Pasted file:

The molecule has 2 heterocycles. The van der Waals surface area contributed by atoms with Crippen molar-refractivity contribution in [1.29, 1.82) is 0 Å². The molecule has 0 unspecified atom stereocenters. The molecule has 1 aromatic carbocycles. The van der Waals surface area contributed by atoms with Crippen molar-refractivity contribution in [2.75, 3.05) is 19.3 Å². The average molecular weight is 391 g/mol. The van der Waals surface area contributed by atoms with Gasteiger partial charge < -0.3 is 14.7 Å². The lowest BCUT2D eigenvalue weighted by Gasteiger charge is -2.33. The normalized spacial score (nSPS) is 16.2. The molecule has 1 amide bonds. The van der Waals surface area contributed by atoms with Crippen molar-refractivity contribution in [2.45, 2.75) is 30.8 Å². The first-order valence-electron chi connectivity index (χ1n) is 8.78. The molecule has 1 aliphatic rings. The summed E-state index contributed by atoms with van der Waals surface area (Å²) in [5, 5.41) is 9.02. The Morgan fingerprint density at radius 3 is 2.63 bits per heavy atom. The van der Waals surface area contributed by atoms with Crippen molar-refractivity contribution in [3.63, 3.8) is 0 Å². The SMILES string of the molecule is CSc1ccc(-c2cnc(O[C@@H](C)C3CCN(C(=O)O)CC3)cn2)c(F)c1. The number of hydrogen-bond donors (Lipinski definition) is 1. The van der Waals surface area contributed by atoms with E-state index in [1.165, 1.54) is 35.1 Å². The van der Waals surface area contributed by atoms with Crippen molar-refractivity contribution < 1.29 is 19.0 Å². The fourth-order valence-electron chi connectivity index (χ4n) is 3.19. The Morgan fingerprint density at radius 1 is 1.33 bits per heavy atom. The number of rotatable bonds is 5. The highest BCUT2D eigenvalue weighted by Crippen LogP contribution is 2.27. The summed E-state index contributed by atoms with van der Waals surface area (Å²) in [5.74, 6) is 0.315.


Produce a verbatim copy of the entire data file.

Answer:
The molecule has 2 heterocycles. The van der Waals surface area contributed by atoms with Crippen molar-refractivity contribution in [1.29, 1.82) is 0 Å². The molecule has 0 unspecified atom stereocenters. The molecule has 1 aromatic carbocycles. The van der Waals surface area contributed by atoms with Crippen molar-refractivity contribution in [2.75, 3.05) is 19.3 Å². The average molecular weight is 391 g/mol. The van der Waals surface area contributed by atoms with Gasteiger partial charge < -0.3 is 14.7 Å². The lowest BCUT2D eigenvalue weighted by Gasteiger charge is -2.33. The normalized spacial score (nSPS) is 16.2. The molecule has 1 amide bonds. The van der Waals surface area contributed by atoms with Crippen molar-refractivity contribution in [2.45, 2.75) is 30.8 Å². The first-order valence-electron chi connectivity index (χ1n) is 8.78. The molecule has 1 aliphatic rings. The summed E-state index contributed by atoms with van der Waals surface area (Å²) in [5, 5.41) is 9.02. The Morgan fingerprint density at radius 3 is 2.63 bits per heavy atom. The van der Waals surface area contributed by atoms with Crippen molar-refractivity contribution in [3.63, 3.8) is 0 Å². The SMILES string of the molecule is CSc1ccc(-c2cnc(O[C@@H](C)C3CCN(C(=O)O)CC3)cn2)c(F)c1. The number of hydrogen-bond donors (Lipinski definition) is 1. The van der Waals surface area contributed by atoms with E-state index in [1.165, 1.54) is 35.1 Å². The van der Waals surface area contributed by atoms with Crippen molar-refractivity contribution < 1.29 is 19.0 Å². The fourth-order valence-electron chi connectivity index (χ4n) is 3.19. The Morgan fingerprint density at radius 1 is 1.33 bits per heavy atom. The number of rotatable bonds is 5. The highest BCUT2D eigenvalue weighted by Crippen LogP contribution is 2.27. The summed E-state index contributed by atoms with van der Waals surface area (Å²) in [5.74, 6) is 0.315.